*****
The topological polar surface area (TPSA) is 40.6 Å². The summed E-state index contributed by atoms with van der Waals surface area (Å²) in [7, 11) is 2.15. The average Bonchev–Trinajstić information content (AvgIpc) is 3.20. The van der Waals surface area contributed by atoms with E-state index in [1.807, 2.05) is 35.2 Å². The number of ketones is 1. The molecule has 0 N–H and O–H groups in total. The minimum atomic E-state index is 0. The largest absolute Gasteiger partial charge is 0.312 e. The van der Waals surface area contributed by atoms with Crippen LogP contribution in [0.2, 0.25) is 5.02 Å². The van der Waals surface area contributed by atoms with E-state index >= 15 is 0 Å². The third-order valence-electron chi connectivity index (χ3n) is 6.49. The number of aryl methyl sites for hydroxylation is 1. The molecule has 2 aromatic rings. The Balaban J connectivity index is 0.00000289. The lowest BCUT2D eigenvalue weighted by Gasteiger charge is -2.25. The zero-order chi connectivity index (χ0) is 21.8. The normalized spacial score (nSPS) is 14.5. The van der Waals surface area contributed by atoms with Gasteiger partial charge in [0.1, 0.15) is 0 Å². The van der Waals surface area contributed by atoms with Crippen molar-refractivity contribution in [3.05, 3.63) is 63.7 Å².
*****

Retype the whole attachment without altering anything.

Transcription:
The topological polar surface area (TPSA) is 40.6 Å². The summed E-state index contributed by atoms with van der Waals surface area (Å²) in [7, 11) is 2.15. The average Bonchev–Trinajstić information content (AvgIpc) is 3.20. The van der Waals surface area contributed by atoms with E-state index in [1.807, 2.05) is 35.2 Å². The number of ketones is 1. The molecule has 0 N–H and O–H groups in total. The minimum atomic E-state index is 0. The largest absolute Gasteiger partial charge is 0.312 e. The van der Waals surface area contributed by atoms with Crippen LogP contribution in [0.2, 0.25) is 5.02 Å². The van der Waals surface area contributed by atoms with E-state index >= 15 is 0 Å². The third-order valence-electron chi connectivity index (χ3n) is 6.49. The number of aryl methyl sites for hydroxylation is 1. The molecule has 2 aromatic rings. The Balaban J connectivity index is 0.00000289. The lowest BCUT2D eigenvalue weighted by Gasteiger charge is -2.25. The zero-order chi connectivity index (χ0) is 21.8. The normalized spacial score (nSPS) is 14.5. The van der Waals surface area contributed by atoms with Gasteiger partial charge in [0.1, 0.15) is 0 Å². The van der Waals surface area contributed by atoms with Crippen molar-refractivity contribution in [3.05, 3.63) is 63.7 Å².